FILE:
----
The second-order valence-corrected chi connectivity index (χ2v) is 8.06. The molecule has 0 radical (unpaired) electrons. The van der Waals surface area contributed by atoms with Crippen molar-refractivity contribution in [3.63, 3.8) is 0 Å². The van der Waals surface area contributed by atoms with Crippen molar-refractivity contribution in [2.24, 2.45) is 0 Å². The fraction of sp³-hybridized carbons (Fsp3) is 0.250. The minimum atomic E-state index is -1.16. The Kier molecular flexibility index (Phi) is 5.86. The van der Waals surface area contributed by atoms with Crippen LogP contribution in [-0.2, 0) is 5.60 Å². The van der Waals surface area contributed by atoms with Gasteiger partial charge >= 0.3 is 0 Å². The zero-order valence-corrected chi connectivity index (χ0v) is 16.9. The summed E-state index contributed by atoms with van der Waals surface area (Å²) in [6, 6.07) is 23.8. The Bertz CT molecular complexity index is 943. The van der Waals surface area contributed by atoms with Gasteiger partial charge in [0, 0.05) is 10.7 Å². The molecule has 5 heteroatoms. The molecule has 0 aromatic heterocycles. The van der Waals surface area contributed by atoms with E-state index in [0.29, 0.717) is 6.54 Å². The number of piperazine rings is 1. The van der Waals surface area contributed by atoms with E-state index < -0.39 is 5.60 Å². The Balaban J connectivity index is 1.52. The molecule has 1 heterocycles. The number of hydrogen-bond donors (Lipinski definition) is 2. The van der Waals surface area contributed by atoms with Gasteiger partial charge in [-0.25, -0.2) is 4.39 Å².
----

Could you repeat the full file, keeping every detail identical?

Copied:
The second-order valence-corrected chi connectivity index (χ2v) is 8.06. The molecule has 0 radical (unpaired) electrons. The van der Waals surface area contributed by atoms with Crippen molar-refractivity contribution in [3.63, 3.8) is 0 Å². The van der Waals surface area contributed by atoms with Crippen molar-refractivity contribution in [2.24, 2.45) is 0 Å². The fraction of sp³-hybridized carbons (Fsp3) is 0.250. The minimum atomic E-state index is -1.16. The Kier molecular flexibility index (Phi) is 5.86. The van der Waals surface area contributed by atoms with Crippen LogP contribution in [-0.2, 0) is 5.60 Å². The van der Waals surface area contributed by atoms with Gasteiger partial charge >= 0.3 is 0 Å². The zero-order valence-corrected chi connectivity index (χ0v) is 16.9. The summed E-state index contributed by atoms with van der Waals surface area (Å²) in [6, 6.07) is 23.8. The Bertz CT molecular complexity index is 943. The van der Waals surface area contributed by atoms with Gasteiger partial charge in [0, 0.05) is 10.7 Å². The molecule has 5 heteroatoms. The molecule has 0 aromatic heterocycles. The van der Waals surface area contributed by atoms with E-state index in [0.29, 0.717) is 6.54 Å². The number of piperazine rings is 1. The van der Waals surface area contributed by atoms with E-state index < -0.39 is 5.60 Å². The Balaban J connectivity index is 1.52. The molecule has 1 heterocycles. The number of hydrogen-bond donors (Lipinski definition) is 2. The van der Waals surface area contributed by atoms with Gasteiger partial charge in [-0.25, -0.2) is 4.39 Å².